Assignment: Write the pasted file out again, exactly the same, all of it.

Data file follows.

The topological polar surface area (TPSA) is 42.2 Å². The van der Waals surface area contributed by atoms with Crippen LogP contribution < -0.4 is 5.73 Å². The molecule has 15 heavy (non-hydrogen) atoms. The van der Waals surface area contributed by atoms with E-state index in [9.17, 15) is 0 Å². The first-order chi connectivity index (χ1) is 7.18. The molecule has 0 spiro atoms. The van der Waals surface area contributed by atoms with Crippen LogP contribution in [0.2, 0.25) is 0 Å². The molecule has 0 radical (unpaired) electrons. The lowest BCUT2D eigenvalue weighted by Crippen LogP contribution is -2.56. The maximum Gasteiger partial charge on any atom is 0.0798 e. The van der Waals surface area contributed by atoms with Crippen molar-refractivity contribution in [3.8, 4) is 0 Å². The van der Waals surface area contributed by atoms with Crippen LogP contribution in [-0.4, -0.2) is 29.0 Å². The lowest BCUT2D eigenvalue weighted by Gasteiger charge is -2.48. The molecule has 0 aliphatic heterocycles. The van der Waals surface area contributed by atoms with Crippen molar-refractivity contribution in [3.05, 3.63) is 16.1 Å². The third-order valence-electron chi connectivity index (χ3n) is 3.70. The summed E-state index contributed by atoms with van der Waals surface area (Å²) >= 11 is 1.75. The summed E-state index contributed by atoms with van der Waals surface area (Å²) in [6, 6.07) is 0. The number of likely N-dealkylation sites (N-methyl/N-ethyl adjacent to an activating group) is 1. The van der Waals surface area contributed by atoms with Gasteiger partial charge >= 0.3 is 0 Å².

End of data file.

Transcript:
The topological polar surface area (TPSA) is 42.2 Å². The van der Waals surface area contributed by atoms with Crippen LogP contribution < -0.4 is 5.73 Å². The molecule has 15 heavy (non-hydrogen) atoms. The van der Waals surface area contributed by atoms with E-state index in [9.17, 15) is 0 Å². The first-order chi connectivity index (χ1) is 7.18. The molecule has 0 spiro atoms. The van der Waals surface area contributed by atoms with Crippen LogP contribution in [0.2, 0.25) is 0 Å². The molecule has 0 radical (unpaired) electrons. The lowest BCUT2D eigenvalue weighted by Crippen LogP contribution is -2.56. The maximum Gasteiger partial charge on any atom is 0.0798 e. The van der Waals surface area contributed by atoms with Crippen molar-refractivity contribution in [3.8, 4) is 0 Å². The van der Waals surface area contributed by atoms with Crippen LogP contribution in [-0.4, -0.2) is 29.0 Å². The lowest BCUT2D eigenvalue weighted by Gasteiger charge is -2.48. The molecule has 0 aliphatic heterocycles. The van der Waals surface area contributed by atoms with Crippen molar-refractivity contribution in [3.05, 3.63) is 16.1 Å². The third-order valence-electron chi connectivity index (χ3n) is 3.70. The summed E-state index contributed by atoms with van der Waals surface area (Å²) >= 11 is 1.75. The summed E-state index contributed by atoms with van der Waals surface area (Å²) in [6, 6.07) is 0. The number of likely N-dealkylation sites (N-methyl/N-ethyl adjacent to an activating group) is 1. The van der Waals surface area contributed by atoms with Gasteiger partial charge >= 0.3 is 0 Å².